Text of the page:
Tag: Norman Spinrad

Norman Spinrad: “He Walked Among Us” (A Review)


I was surprised when I was at the bookstore and saw Norman Spinrad had come out with a new book.

It had been a while and I figured Norman was old and senile and probably wouldn’t write any more.

I was wrong.

He’s old.  He’s not senile.  He is more evil than ever, Praise the Lord.

He is even more handsome, it seems, than when he was younger:


Meet me below the flip and I’ll give you a review.

Friday Night at 8: Brittney!

If it isn’t sex, it’s women in trouble, honest!

I get frustrated at work sometimes … my fellow secretaries, although quite intelligent and good women, are not interested in politics and when they do take time from their busy lives, they are more interested in reading about sex, relationships, Brittney Spears, Paris Hilton, and for a while there Whitney Houston was a big topic.  Oh … and now we also have Amy Winehouse.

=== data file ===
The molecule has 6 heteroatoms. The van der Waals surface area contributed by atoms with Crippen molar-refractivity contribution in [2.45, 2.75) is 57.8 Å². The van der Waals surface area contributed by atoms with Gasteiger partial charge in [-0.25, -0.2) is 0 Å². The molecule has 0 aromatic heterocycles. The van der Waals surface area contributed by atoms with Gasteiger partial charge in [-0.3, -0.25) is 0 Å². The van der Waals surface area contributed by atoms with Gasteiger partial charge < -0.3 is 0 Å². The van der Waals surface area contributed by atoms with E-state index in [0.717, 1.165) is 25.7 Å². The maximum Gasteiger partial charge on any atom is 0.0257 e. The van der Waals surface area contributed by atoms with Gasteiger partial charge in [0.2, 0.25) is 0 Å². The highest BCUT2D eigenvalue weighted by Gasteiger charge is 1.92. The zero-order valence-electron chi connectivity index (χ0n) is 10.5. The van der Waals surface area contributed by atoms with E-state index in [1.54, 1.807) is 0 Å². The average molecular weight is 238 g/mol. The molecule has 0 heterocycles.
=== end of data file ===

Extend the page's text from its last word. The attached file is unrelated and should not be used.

What’s so compelling about these conversations?  What is so fascinating about reading and then talking about celebrity women in trouble?

This isn’t a new phenomenon, of course.  But our lamestream media (h/t lasthorseman) has market tested these kinds of stories to a fine edge … and thus we will see a Brittney Spears story take precedence over the fact that America commits torture.

Read a book once by Norman Spinrad called Little Heroes about, among other things. the music industry.

In Spinrad’s not too distant future, a Los Angeles based monolithic music corporation called MUZAK has pretty much taken control of commercial music.

Muzak’s employee pool is made up of creative music-and-visual tech wizards coopted into the corporation so they won’t be competition –“voxbox” players who can reproduce any kind of sound or voice, image engineers, etc.

They also have hired masses of market testers.

The corporate heads (or “the pinheads upstairs” as Spinrad’s character, Gloriana O’Toole, calls ’em) decided with glee that they should create a completely artificial rock star and thus rid themselves of their pain in the ass human ones who cost so much money and are so ill behaved and arrogant.

It’s a great book, and I recommend it to anyone.